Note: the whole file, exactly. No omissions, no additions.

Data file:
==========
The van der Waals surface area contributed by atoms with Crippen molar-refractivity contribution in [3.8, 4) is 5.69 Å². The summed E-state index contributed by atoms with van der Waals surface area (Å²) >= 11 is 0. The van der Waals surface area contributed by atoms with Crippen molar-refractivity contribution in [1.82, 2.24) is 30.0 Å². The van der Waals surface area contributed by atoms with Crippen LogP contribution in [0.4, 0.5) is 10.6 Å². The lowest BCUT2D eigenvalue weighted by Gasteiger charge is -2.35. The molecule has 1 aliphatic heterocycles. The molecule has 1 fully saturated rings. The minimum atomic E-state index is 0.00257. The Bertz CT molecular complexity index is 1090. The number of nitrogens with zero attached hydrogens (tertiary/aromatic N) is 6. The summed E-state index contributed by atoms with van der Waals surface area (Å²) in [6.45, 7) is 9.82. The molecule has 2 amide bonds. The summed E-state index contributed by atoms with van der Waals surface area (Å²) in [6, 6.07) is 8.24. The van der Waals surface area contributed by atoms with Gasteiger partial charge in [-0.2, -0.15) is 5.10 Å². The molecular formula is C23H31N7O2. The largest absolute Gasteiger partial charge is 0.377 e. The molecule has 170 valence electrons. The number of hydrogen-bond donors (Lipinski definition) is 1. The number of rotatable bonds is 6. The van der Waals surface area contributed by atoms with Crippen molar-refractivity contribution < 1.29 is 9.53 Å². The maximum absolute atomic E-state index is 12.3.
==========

The van der Waals surface area contributed by atoms with Crippen molar-refractivity contribution in [3.8, 4) is 5.69 Å². The summed E-state index contributed by atoms with van der Waals surface area (Å²) >= 11 is 0. The van der Waals surface area contributed by atoms with Crippen molar-refractivity contribution in [1.82, 2.24) is 30.0 Å². The van der Waals surface area contributed by atoms with Crippen LogP contribution in [0.4, 0.5) is 10.6 Å². The lowest BCUT2D eigenvalue weighted by Gasteiger charge is -2.35. The molecule has 1 aliphatic heterocycles. The molecule has 1 fully saturated rings. The minimum atomic E-state index is 0.00257. The Bertz CT molecular complexity index is 1090. The number of nitrogens with zero attached hydrogens (tertiary/aromatic N) is 6. The summed E-state index contributed by atoms with van der Waals surface area (Å²) in [6.45, 7) is 9.82. The molecule has 2 amide bonds. The summed E-state index contributed by atoms with van der Waals surface area (Å²) in [6, 6.07) is 8.24. The van der Waals surface area contributed by atoms with Gasteiger partial charge in [-0.2, -0.15) is 5.10 Å². The molecular formula is C23H31N7O2. The largest absolute Gasteiger partial charge is 0.377 e. The molecule has 170 valence electrons. The number of hydrogen-bond donors (Lipinski definition) is 1. The number of rotatable bonds is 6. The van der Waals surface area contributed by atoms with Crippen molar-refractivity contribution < 1.29 is 9.53 Å². The maximum absolute atomic E-state index is 12.3.